Bill Gates candidly opens up on aid, technology in Africa

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In the wide-ranging interview the billionaire philanthropist who co-founded the Gates Foundation with his wife Melinda, reveals how Africa – where their prime focus is on health and agriculture – constitutes “over half of what we do” in terms of delivery. But he is categorical on the need for aid accountability.
“I wish every election in Africa was about who can run the healthcare system best for everyone; who can run the agriculture systems best for everyone. Democracy, even in the West, is kind of unusual in terms of what priorities voters make choices on. But some governments really place expertise into healthcare and allocate an appropriate amount of finance to the health system,” Gates told New African when the magazine caught up with him during his recent visit to Tanzania.
On the growing debate on GMO seeds for agriculture, and whether his Foundation was a Trojan Horse for big multinationals, he says: “The debate in Africa now is really not about the private sector at all, it’s about publicly-funded seeds that happen to use GMO-type techniques to create disease resistance, to improve productivity and use less water.”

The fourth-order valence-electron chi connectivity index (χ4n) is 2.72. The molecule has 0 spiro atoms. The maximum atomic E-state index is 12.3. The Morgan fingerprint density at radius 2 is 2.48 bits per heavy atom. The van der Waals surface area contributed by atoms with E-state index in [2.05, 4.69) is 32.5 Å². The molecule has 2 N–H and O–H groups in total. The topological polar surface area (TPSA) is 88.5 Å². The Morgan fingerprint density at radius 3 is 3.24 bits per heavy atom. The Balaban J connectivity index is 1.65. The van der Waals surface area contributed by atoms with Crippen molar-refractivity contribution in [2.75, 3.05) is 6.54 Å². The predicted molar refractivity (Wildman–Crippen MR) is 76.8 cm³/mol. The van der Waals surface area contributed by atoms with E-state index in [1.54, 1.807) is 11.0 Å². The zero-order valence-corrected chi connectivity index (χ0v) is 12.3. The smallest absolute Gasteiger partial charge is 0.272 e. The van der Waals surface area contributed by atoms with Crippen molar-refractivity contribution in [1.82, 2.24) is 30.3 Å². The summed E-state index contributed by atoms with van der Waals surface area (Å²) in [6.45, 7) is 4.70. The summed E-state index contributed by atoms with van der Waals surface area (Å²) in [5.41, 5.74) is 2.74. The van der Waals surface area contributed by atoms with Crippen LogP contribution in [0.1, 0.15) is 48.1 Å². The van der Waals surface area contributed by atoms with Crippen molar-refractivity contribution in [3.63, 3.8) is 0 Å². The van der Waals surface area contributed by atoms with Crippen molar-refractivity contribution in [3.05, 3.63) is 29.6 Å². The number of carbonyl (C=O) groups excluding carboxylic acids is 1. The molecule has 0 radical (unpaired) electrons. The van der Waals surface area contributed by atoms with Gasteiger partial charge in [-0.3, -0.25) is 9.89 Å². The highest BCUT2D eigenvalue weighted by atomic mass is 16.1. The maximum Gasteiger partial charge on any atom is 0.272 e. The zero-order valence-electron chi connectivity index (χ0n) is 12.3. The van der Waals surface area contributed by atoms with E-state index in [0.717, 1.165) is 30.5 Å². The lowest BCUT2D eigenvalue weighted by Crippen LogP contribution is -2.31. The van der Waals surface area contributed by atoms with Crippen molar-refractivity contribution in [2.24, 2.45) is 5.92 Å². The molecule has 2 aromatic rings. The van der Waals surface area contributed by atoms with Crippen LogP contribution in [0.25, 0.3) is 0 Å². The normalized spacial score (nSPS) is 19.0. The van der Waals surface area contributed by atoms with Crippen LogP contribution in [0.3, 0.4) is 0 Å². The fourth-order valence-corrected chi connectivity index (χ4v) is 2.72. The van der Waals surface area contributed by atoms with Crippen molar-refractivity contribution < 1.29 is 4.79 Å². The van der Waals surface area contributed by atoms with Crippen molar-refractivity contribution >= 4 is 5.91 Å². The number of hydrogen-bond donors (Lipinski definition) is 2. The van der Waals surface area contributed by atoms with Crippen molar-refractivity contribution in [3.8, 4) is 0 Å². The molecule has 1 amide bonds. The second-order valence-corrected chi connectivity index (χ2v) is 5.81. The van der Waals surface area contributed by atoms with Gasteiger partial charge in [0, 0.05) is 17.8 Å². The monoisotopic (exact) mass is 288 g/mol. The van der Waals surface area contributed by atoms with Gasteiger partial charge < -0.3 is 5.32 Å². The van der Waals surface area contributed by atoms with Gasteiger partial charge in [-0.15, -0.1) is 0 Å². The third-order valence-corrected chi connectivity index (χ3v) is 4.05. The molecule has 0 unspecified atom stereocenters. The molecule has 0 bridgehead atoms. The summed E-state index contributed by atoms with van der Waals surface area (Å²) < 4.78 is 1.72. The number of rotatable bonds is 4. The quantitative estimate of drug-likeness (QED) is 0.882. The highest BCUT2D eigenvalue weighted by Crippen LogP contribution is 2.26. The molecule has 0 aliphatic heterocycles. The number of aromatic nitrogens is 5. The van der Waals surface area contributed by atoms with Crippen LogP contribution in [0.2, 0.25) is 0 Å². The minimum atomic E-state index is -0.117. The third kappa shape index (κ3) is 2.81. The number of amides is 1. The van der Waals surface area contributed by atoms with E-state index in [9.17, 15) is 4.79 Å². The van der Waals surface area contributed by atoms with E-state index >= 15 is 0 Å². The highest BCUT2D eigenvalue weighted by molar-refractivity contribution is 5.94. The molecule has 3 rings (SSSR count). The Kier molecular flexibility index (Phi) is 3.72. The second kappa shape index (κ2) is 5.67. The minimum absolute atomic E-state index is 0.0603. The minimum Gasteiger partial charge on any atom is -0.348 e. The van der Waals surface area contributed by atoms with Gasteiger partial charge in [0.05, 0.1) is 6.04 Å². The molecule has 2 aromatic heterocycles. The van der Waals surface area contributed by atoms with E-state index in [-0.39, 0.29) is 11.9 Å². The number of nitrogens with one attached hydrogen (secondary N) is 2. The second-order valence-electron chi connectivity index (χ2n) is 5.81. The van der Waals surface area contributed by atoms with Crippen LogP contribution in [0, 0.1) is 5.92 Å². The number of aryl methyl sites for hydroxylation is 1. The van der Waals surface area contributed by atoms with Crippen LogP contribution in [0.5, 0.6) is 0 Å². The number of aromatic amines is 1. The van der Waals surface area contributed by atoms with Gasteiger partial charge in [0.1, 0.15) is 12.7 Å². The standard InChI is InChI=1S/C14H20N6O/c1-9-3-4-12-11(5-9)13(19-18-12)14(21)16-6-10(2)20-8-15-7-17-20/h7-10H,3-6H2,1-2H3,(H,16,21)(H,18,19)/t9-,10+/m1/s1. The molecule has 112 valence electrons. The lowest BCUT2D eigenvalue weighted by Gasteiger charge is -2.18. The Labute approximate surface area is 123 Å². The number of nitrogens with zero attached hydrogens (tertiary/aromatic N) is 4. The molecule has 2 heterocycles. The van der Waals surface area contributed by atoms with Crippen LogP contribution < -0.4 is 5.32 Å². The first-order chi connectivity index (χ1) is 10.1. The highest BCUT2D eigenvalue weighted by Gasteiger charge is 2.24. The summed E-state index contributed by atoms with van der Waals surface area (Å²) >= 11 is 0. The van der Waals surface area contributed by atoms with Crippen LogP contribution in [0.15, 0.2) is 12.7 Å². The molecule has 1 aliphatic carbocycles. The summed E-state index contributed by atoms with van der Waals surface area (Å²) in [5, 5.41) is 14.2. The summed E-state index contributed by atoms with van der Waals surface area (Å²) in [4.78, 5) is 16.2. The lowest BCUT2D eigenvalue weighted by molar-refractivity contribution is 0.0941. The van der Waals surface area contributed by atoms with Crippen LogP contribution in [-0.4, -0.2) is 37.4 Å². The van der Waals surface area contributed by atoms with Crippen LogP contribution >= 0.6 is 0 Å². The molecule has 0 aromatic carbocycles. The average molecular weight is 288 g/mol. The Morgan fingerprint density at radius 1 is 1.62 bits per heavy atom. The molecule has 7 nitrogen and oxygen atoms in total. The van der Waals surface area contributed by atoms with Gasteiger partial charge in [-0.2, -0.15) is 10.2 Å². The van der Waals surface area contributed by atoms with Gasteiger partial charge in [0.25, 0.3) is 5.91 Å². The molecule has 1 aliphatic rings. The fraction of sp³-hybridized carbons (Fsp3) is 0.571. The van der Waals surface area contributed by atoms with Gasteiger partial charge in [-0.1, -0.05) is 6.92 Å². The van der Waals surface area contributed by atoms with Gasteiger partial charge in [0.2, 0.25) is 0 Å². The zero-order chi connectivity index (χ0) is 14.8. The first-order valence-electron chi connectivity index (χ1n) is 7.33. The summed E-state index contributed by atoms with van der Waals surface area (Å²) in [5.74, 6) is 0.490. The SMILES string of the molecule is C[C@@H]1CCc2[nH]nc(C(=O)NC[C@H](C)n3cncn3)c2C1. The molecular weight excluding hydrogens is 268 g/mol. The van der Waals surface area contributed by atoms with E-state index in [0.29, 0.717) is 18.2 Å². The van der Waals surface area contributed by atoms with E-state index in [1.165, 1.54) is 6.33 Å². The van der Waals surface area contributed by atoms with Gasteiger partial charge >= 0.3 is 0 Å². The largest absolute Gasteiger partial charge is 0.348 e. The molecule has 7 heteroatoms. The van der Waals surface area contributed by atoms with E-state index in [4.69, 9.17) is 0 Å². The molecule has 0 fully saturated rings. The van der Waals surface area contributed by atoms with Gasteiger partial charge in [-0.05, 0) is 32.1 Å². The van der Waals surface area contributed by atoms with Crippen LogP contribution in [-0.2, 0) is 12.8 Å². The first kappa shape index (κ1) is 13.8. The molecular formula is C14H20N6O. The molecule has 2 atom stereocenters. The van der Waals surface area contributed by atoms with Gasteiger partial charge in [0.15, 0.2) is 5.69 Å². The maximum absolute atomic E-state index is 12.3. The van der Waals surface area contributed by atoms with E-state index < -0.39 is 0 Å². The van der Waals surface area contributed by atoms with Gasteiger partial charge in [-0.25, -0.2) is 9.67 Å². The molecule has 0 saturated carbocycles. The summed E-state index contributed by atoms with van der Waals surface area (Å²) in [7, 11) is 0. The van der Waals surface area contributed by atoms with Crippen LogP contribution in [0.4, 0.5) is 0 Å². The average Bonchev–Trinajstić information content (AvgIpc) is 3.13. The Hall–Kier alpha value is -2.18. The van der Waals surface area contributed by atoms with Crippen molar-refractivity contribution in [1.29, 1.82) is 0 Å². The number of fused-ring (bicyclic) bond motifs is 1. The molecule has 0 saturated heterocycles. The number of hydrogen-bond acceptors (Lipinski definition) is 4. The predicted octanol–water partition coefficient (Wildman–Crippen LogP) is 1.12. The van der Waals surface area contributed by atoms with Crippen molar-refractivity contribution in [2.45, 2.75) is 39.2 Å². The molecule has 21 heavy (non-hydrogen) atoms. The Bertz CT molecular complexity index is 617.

He adds with emphasis: “It is a bit strange for anybody to think we have ulterior motives in giving away tens of billions of dollars… if we are crazy, it must be for some other reason than pure greed.”
On the rising young population in need of jobs in markets that are certain to be overrun with robots and Artificial Intelligence he tells the magazine: “Way off in the future, the robotics will take things over. It does mean the nature of the job market will be shifting somewhat. But in Africa, the need for jobs, for teachers, for business experts, is going to way exceed supply over the next two generations, despite the best advances that AI can throw at us,” adding however that the days of manufacturing making up 30% of GDP are now over.

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